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Will insects be the new ingredient in your animal feed?

The demand to increase food production for a growing population, coupled with the need to reduce the carbon footprint of agriculture, is driving the search for new sources of protein for animal feed. Innovafeed believes the black soldier fly meets the requirements for a low-cost, nutritious, and eco-friendly alternative.

Founded in 2016, the Paris-based company raises black soldier fly larvae with vertical farming technologies to produce natural, high-performing, and sustainable nutrients for animal feed.

“The ultimate challenge we’re trying to tackle is feeding a growing population a healthy, nutritious, and affordable diet. We must figure out how to do that within the constraints of our planet on a large scale,” says Maye Walraven, business development director at Innovafeed, during the Achieving Sustainable, Nutritious, and Affordable Diets for Animals session at the 2022 Animal AgTech Innovation Summit. “For every 1 acre of vertical insect farming you would need 100 acres of arable land to produce the same amount of protein with soybeans. We are rethinking how we optimize the resources we already have.”

Chosen for its valuable nutritional properties and scalability, the black soldier fly also has a rapid life cycle that includes four stages – egg, larva, pupa, and adult. Once it becomes an adult, the insect has a life span of five to eight days. In that time, the black soldier fly can lay 200 to 700 eggs that need four days to hatch. When it reaches the larva stage – which is when the insect is high in moisture, protein, and fat – the protein and oil are extracted for use in animal feed.

“Black soldier flies are super upcyclers,” Walraven says. “They can use biomass that’s readily available around the world and transform it into high-quality ingredients. All the parts of the insect can be used. We not only extract protein and oil but the dejections as well, which are used for fertilizer. It’s a zero-waste process.”

Currently, Innovafeed operates two insect production facilities in France that produce 1 metric ton of insect protein, 4 metric tons of fertilizer, and 300 kilos of insect oil. Following five years of growth and strategic partnerships with global animal feed companies like Cargill, Innovafeed is expanding into the U.S.

READ MORE: Bugs for piglets, Cargill and Innovafeed extend insect feed deal

Using an innovative model of industrial collaboration already demonstrated in its other facilities, Innovafeed is building the world’s largest insect farm in Decatur, Illinois, next to ADM’s corn processing plant. Biomass from the plant will be used to feed insects, as well as provide waste heat and steam. Compared with traditional production models, the new facility will reduce CO2 emissions by 80%.

Construction and production of the insect farm will come in two phases. When both are complete (slated for 2024), the facility will have a target annual capacity of 60,000 metric tons of animal feed protein and 20,000 metric tons of oils for poultry and swine rations. It will also produce 400,000 metric tons of fertilizer.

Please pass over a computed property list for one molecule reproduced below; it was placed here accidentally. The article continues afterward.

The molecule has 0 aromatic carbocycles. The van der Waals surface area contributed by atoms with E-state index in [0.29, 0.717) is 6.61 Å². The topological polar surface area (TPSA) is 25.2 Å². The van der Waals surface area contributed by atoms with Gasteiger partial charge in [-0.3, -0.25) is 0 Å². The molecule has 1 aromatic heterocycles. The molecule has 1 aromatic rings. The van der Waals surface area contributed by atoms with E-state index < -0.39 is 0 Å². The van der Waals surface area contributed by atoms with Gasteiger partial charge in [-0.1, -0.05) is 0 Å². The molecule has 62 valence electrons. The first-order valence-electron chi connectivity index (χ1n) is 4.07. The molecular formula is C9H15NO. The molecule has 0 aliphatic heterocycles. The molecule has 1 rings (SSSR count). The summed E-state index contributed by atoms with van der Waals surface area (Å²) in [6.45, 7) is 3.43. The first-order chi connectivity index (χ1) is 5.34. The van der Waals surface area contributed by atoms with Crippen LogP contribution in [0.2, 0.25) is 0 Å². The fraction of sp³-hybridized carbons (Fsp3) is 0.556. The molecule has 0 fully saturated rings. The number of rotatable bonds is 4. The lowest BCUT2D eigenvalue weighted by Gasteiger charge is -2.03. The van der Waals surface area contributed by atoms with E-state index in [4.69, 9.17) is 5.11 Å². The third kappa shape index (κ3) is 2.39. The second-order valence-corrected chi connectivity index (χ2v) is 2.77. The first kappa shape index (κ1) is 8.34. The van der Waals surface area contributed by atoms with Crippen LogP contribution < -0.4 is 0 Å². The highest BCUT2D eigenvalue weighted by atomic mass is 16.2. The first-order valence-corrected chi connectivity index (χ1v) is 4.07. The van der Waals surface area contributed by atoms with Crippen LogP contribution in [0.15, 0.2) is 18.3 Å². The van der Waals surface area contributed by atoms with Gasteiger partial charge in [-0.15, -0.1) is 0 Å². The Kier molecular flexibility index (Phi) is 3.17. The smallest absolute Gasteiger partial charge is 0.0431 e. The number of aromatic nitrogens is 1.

“Restoring the black soldier fly to its natural role in animal feed on a large scale is a goal the company’s three cofounders have had from the beginning. Their mission is to create a more sustainable food system for tomorrow’s world,” says Caroline Sasia, head of communications at Innovafeed, adding that the company also plans to open a research and development center at the Illinois site later this year.

Innovafeed will sell the two ingredients it produces – protein powder and an oil – to buyers who will use them to manufacture fish food, pet food, and animal food. Insect oil is rich in lauric acid, a fatty acid that helps improve the intestinal health of animals, especially piglets.

The feed ingredient was evaluated in numerous feed trials through the company’s partnership with Cargill, which began with exploring novel feed options for aquaculture and expanded into other species. The research found that the nutritional profile of insect oils, compared with other oil sources like vegetable oil, fits well with a pig’s dietary requirements and has no negative effect on performance. The collaboration could benefit more than 20 million piglets’ diets by 2026.

Barriers to Adoption

Like any start-up, Innovafeed knows there are numerous barriers when it comes to bringing an innovation to market. While the regulatory environment for insect protein may still be in its infancy, it is quickly maturing.

“We often think of regulation as being a barrier to a new industry coming to market and taking more time than we want it to,” Walraven says. “In Europe, it’s been quite the opposite for us. In 2021, the EU authorized the use of insects in pig and poultry feed, which created a framework for us to grow into. A regulation can become a way to make your country more competitive and can boost and facilitate innovation.”

That same year, the U.S. approved the use of black soldier flies in dog food.

“The ultimate barrier is being able to articulate your value proposition, so that your solution is competitive compared with conventional technology. At Innovafeed, we believe we are producing sustainable alternative ingredients, but first and foremost, we’re producing a competitive ingredient,” she says. “If you want to make an innovation competitive, you need to roll it out at scale and that’s why we have a very ambitious deployment plan.”

Innovafeed plans to open 10 more insect production facilities by 2030.

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